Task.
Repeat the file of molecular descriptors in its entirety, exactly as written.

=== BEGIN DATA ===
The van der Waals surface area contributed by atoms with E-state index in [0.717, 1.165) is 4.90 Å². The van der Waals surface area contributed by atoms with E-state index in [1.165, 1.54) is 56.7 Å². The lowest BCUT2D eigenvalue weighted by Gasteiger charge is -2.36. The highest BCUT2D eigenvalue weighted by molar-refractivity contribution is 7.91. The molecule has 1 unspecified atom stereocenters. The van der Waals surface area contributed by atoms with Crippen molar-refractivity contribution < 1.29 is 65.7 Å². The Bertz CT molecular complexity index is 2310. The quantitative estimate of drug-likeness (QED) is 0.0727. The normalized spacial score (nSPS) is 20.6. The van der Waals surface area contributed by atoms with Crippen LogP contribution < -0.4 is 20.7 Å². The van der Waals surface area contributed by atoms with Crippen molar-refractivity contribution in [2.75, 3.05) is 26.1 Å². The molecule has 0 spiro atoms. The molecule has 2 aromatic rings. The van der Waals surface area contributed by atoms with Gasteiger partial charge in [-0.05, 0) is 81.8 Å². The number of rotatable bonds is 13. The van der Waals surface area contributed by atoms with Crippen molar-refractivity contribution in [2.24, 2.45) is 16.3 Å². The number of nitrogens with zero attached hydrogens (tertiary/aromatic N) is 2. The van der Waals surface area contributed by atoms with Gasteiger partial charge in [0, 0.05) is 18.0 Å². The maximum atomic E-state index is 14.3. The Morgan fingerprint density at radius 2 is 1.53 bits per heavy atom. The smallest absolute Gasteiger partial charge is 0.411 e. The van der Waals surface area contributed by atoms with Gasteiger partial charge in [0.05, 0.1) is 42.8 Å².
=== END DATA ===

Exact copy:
The van der Waals surface area contributed by atoms with E-state index in [0.717, 1.165) is 4.90 Å². The van der Waals surface area contributed by atoms with E-state index in [1.165, 1.54) is 56.7 Å². The lowest BCUT2D eigenvalue weighted by Gasteiger charge is -2.36. The highest BCUT2D eigenvalue weighted by molar-refractivity contribution is 7.91. The molecule has 1 unspecified atom stereocenters. The van der Waals surface area contributed by atoms with Crippen molar-refractivity contribution < 1.29 is 65.7 Å². The Bertz CT molecular complexity index is 2310. The quantitative estimate of drug-likeness (QED) is 0.0727. The normalized spacial score (nSPS) is 20.6. The van der Waals surface area contributed by atoms with Crippen LogP contribution < -0.4 is 20.7 Å². The van der Waals surface area contributed by atoms with Crippen molar-refractivity contribution in [2.75, 3.05) is 26.1 Å². The molecule has 0 spiro atoms. The molecule has 2 aromatic rings. The van der Waals surface area contributed by atoms with Gasteiger partial charge in [-0.05, 0) is 81.8 Å². The number of rotatable bonds is 13. The van der Waals surface area contributed by atoms with Crippen molar-refractivity contribution in [2.24, 2.45) is 16.3 Å². The number of nitrogens with zero attached hydrogens (tertiary/aromatic N) is 2. The van der Waals surface area contributed by atoms with Gasteiger partial charge in [0, 0.05) is 18.0 Å². The maximum atomic E-state index is 14.3. The Morgan fingerprint density at radius 2 is 1.53 bits per heavy atom. The smallest absolute Gasteiger partial charge is 0.411 e. The van der Waals surface area contributed by atoms with Gasteiger partial charge in [0.05, 0.1) is 42.8 Å².